What does it mean to be a holy woman in a modern world? Megan Madden writes about finding fulfilment in taking a traditional role in the home, and why she believes it glorifies God.
It was August 2017 and I had just arrived in Austria with my husband and three children. We moved from Florida to a small town called Trumau—located outside of Vienna—for my husband’s theological studies. As a side project to my motherhood I decided that I should take advantage of the adventure and, since we lived on campus, take a few graduate courses on marriage and family studies.
I never finished those studies due to pregnancies (a couple of which we lost). But I had no qualms with not finishing because it sparked in me a great desire to understand what it means to be a holy woman in our modern world.
All women are called to motherhood.
After the birth of our fourth baby we moved to Poland where I worked with university students, bringing my children alongside me. I left that job in 2020 to be a full-time homemaker and mother and have since found great fulfilment in taking on a more traditional role within the home.
When I left my studies I turned to prayer, study of scripture, and philosophy as a way to learn more about what it means to be a woman (the topic that most intrigued my interest and filled my prayer life at the time). Within the blueprint of God’s plan for the family I dug up treasures I never knew: the significant gifts given to woman for her role as mother (be it spiritual or physical motherhood).
I believe all women are called to motherhood. To embrace femininity and live out a nurturing spirit, gentleness, receptivity; to be a helpmate to her husband, and to receive the heart of others well. A woman has the power to mold, shape, and guide future generations. Her role is pivotal in our society, especially within the context of the home where she creates a family culture and builds up the domestic church.
The Proverbs 31 woman is a common example of characteristics of holy womanhood. She is the ultimate homemaker: fueled by wisdom, lamp lit, a true friend to her husband, receiving children as blessing. Her heart is a safe haven for her loved ones and she works diligently to keep her house and home.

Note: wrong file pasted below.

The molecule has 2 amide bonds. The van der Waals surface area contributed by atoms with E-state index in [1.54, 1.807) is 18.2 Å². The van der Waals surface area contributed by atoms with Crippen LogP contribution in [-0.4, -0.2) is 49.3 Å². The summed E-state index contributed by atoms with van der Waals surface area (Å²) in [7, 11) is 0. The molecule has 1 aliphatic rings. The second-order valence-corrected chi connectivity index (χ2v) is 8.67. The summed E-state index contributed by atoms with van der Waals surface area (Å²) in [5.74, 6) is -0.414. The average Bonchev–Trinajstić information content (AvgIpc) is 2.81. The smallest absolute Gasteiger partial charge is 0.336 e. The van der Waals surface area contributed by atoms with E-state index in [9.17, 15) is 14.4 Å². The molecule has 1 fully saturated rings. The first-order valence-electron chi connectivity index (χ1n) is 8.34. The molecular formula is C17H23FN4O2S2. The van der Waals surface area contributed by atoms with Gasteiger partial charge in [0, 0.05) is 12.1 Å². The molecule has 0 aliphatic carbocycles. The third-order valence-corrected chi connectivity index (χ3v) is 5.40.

We see an example of this woman very tangibly in Mary, the Mother of our Lord who in her “yes” to God sets an example for us to give our own “yes” daily. She was obedient to her husband, who in the stir of a quiet night in Bethlehem told her they must leave to save the Christ child’s life. Her few but powerful words within the Gospels point to Christ as she whispers, “do whatever he tells you.” (John 2:5). Something as women we might emulate as we hope to be spiritual Christ-bearers ourselves.
Biblical femininity is so much more than a trend. It is about entering into the identity of who we are made to be as woman.
Biblical femininity is so much more than a trend. It is about entering into the identity of who we are made to be as woman. I found in my journey that the more I embraced my feminine characteristics and sought healing in the areas in which I struggled, the more I took on what I like to call a holy confidence in who I am. It led to a tangible expression of femininity in my words, service to my family, and even affects the way I dress.
Read more thoughts on what it means to be a woman
Work as a homemaker is a lost art being found again. Resurrected in the eyes of women today and seeking to bring back what once had been in order to form and cultivate strong marriages and godly families. All women have an opportunity to turn a house into a home. To cut the fresh flowers, light candles at their Monday night dinner table, to wash dishes joyfully and serve with love. There is something unique and exciting for every woman within the context of making a home. It is a service fueled by love; an opportunity as women to set the tone and create a welcoming and warm safe haven for others.
There is a growing identity crisis in our times as we seek to understand masculinity and femininity within the context of faith. The liberation of women in the 1960s sought freedom from the home. But I’d argue that there’s so much happiness and joy still to be found within the home, whether a woman works outside it or not.
We are the homemakers.